As well, the law establishing the state commission on HIV/AIDS bill was passed by the state legislature and duly signed into law by the governor, who is now reputed to have sent more executive bills to the assembly than any of his predecessors.
Several hospital projects are ongoing with the Abavo Cottage Hospital already completed and recently unveiled by Okowa while the rejuvenated Patani General Hospital is awaiting unveiling.

Peace and Security
In August 2015, the state government inaugurated a 41-member Delta State Peace Building and Advisory Council comprising men and women of proven integrity and exemplary character. The Council meets regularly and has been very active in working to implement policies and programmes to increase public safety in Delta State.
Deputy Governor Kingsley Otuaro is presently leading a special security advocacy team round the coastal areas of the state in a bid to check the resurgence of militancy with series of attacks on several oil installations in the state since January this year, which has worsened the oil and gas supply situation in the country.

Education for All
The present administration’s focus has been on technical and vocational education, and six technical schools are being restructured, with three of them at Okwagbe, Sapele and Agbor already fully rehabilitated, while curriculum review and retraining of the academic staff is in progress.
Technical partnerships are also being explored to improve on the functional quality of the products of the colleges. Infrastructural development is ongoing in the three campuses of the Delta State University, spread across the three senatorial zones including Abraka (main campus), Anwai-Asaba and Oleh.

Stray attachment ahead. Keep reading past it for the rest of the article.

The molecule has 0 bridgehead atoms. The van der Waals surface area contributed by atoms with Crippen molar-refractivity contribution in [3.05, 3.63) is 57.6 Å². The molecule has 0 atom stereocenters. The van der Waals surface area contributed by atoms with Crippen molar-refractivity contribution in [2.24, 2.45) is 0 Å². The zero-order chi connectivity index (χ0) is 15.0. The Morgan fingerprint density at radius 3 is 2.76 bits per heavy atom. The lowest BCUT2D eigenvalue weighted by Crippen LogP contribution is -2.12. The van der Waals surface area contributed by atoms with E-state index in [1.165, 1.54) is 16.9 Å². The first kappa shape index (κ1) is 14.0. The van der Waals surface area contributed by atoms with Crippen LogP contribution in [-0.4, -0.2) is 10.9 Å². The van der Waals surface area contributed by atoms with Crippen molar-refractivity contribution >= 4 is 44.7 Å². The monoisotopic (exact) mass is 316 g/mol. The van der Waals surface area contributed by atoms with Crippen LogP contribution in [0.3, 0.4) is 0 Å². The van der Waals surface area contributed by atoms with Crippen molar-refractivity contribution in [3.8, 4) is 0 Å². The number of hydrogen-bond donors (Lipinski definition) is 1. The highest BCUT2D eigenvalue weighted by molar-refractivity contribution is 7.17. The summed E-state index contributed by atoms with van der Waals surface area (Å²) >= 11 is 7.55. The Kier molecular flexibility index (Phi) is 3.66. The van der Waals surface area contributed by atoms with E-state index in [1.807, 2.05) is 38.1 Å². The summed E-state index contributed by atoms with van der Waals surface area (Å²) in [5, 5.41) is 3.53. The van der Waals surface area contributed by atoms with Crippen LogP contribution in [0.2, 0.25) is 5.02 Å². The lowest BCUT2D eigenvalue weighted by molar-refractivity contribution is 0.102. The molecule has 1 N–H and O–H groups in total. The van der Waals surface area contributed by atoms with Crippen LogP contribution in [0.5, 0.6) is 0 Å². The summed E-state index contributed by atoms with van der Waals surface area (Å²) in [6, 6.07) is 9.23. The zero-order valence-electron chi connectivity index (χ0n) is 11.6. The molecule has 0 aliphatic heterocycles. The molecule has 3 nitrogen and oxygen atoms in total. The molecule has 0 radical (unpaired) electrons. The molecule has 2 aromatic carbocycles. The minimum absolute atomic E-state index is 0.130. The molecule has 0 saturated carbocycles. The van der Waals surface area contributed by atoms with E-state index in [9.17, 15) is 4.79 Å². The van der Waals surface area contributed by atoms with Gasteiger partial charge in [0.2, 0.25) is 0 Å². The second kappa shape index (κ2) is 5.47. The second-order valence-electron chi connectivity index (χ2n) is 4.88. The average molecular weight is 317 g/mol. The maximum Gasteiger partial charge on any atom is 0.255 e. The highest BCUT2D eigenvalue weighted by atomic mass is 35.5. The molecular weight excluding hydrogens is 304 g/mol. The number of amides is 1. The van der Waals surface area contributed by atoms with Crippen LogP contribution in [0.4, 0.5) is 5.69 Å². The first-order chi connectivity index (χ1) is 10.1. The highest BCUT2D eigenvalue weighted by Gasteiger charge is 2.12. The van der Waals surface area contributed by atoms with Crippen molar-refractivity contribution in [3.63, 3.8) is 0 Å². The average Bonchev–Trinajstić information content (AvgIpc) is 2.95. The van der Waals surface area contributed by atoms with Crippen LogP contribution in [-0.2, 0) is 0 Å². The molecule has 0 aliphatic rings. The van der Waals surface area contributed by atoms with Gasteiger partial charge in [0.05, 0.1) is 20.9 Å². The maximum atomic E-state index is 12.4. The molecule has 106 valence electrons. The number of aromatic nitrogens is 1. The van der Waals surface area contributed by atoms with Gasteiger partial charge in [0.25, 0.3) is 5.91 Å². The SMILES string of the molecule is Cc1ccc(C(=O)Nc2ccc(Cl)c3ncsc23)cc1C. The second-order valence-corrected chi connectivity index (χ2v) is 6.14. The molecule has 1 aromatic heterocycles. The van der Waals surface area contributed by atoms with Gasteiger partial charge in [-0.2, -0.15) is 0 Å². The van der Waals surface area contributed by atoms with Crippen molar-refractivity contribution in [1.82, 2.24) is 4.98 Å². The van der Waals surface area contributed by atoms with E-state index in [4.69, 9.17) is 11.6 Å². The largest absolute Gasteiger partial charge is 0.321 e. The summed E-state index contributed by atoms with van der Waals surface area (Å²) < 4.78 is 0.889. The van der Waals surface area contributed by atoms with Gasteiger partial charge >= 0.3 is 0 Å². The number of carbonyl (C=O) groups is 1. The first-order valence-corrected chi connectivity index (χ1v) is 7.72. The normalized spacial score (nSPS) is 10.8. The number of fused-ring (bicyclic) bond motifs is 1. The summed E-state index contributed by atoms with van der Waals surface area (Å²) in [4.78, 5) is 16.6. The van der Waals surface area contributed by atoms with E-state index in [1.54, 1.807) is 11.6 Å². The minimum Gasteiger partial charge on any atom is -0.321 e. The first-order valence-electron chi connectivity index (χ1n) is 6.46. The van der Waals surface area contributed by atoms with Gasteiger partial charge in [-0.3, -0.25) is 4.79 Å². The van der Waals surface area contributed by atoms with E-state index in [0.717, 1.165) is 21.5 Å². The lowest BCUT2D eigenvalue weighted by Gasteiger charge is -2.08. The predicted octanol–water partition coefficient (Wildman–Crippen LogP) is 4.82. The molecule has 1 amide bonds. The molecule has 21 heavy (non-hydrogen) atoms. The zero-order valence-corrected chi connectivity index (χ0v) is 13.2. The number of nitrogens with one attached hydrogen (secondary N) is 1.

The high point of development in Delta State’s education sector was the two-day Education Summit in February, 2016, which generated comprehensive resolutions that would revolutionise education not only in Delta but in Nigeria as a whole, according to experts.

Crucial Agriculture
Under the agriculture programme the main issue was distribution of tractors to 64 cooperative societies. Another set of 106 cooperative societies got Melon Shellers while 18 others received outboard engines and fishing gears and support packages.
Also, improved variety of cassava cuttings, fertiliser and cash were given to 475 cassava farmers; 100 fishery farmers were given fingerlings, feeds and cash; 100 poultry farmers were supported with 200-day-old chicks each, feeds and cash; 50 poultry layer farmers got 200 layers each, feeds and cash; 50 piggery farmers received 10 growers, feeds and cash; while 40 tomatoes farmers were supported with seedlings, agrochemicals and cash.

Energy Scenario
The decision by the state government to establish a new independent power plant (IPP) project has elicited some criticism; against the backdrop of the abandoned N23billion Independent Power Project (IPP), located in Oghara in Ethiope West Local Government Area of the state and awarded to Davnotch Nigeria Limited in 2009.
Over N19 billion has already been paid to the contractor with no visible evidence of any serious work done. Similarly, tongues have also been wagging about the huge cost of dismantling the N6 billion Warri/-Effurun BRT project, which the government is yet to disclose.

Moving Forward
Governor Okowa does not pretend about the enormity of the huge task of developing Delta State that lies ahead still. Recently, he said “Certainly, we have achieved a lot in our first year which the people can identify with that we are on course; that is the clear proof of our commitment to the promise of ‘Prosperity for all Deltans’ through the instrumentality of the S.M.A.R.T. Agenda.
“Although we could have done more given more financial resources, however, there is a lot still to be done. We shall remain focused and united in our determination to deliver the best for our people.”
To the ebullient governor, the secret of his success so far is due to what he called “the cutting edge which superior planning provides.”

“Overall, by April 30, 2016, Okowa revealed that his government was able to create total of 17,173 jobs in its first eleven months. The figure includes 6,800 direct jobs and 10,373 indirect jobs of both skilled and unskilled workers”